Ever wonder what it’s like to live in a country where rabies is endemic? I’ve often wondered, especially on those occasions when I’ve examined an animal with symptoms that could be compatible with rabies infection. Still, I always put rabies at the bottom of my differential, because there are almost never any cases reported in my corner of the world here in Quebec, in wild or domestic animals. The only exception would be bats, who appear to be a reservoir of rabies – approximately 3% of bats who are sent to the centralised Canadian lab for rabies testing do test positive, but that is still a very, very low number, and hardly a concern unless you ever come in contact with a dead or dying bat.
Reading my favourite veterinary blog today, Dolittler, I realised yet again that rabies is a deadly, dastardly disease.
In case the terrorist travel advisories haven’t spooked the visitors yet, here’s another blow to its tourist trade: Bali’s government is currently suppressing a seven month-long outbreak of rabies with a tried and true routine. It’s baiting stray dogs with strychnine-laced meatballs.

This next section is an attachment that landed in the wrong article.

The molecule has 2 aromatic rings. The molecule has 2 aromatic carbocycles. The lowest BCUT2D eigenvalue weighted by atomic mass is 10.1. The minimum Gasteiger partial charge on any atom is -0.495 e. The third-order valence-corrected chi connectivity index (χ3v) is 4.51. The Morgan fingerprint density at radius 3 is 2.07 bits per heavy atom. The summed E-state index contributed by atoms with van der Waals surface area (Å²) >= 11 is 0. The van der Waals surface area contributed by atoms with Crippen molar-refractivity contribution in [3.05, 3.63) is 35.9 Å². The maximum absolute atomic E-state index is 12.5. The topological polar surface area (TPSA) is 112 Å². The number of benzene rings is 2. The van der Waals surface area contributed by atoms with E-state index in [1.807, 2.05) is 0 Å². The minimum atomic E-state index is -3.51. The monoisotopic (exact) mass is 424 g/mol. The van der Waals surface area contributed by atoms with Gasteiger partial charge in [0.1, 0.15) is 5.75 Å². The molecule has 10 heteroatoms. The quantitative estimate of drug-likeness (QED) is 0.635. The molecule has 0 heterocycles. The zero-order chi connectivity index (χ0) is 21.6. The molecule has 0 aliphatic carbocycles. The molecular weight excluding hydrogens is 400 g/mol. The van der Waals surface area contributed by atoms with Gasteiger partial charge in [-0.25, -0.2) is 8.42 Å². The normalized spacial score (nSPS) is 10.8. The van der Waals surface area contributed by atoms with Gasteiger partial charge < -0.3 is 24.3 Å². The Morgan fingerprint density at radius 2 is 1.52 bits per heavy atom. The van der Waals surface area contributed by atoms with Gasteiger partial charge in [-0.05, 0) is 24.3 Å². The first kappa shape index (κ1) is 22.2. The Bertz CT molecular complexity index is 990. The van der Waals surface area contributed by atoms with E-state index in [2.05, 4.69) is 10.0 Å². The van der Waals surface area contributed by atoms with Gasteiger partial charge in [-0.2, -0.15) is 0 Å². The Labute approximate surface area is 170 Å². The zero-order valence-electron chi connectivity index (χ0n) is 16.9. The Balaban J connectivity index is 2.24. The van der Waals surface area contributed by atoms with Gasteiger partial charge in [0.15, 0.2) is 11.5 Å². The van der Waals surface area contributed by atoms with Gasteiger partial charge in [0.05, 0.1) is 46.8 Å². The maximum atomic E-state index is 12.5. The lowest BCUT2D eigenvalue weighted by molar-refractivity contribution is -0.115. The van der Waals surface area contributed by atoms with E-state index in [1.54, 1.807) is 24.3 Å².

Come on, now, we all know that nothing works like a neurotoxin to help differentiate a rabid animal from a poisoned one, right?
I can just picture it: panicked Balinese pointing to one after another seizuring dog wondering how in the world rabies got to this point on their formerly unaffected island. Next thing you know they’re killing off their neighbors’ pets along with their own children’s dogs in a frenzied act of anti-rabies desperation.
Bali’s first human rabies cases hit the news last September. Since then, a total of eight people have reportedly succumbed. This, for an island nation with no former history of rabies––and little understanding of how their rabies-free status changed, seemingly overnight––is a hard pill to swallow.
I hope that veterinary organisations will step in to advise and act. It’s disturbing that in a country where so much has been invested in tourism, so little is being done to protect the health of animals and humans…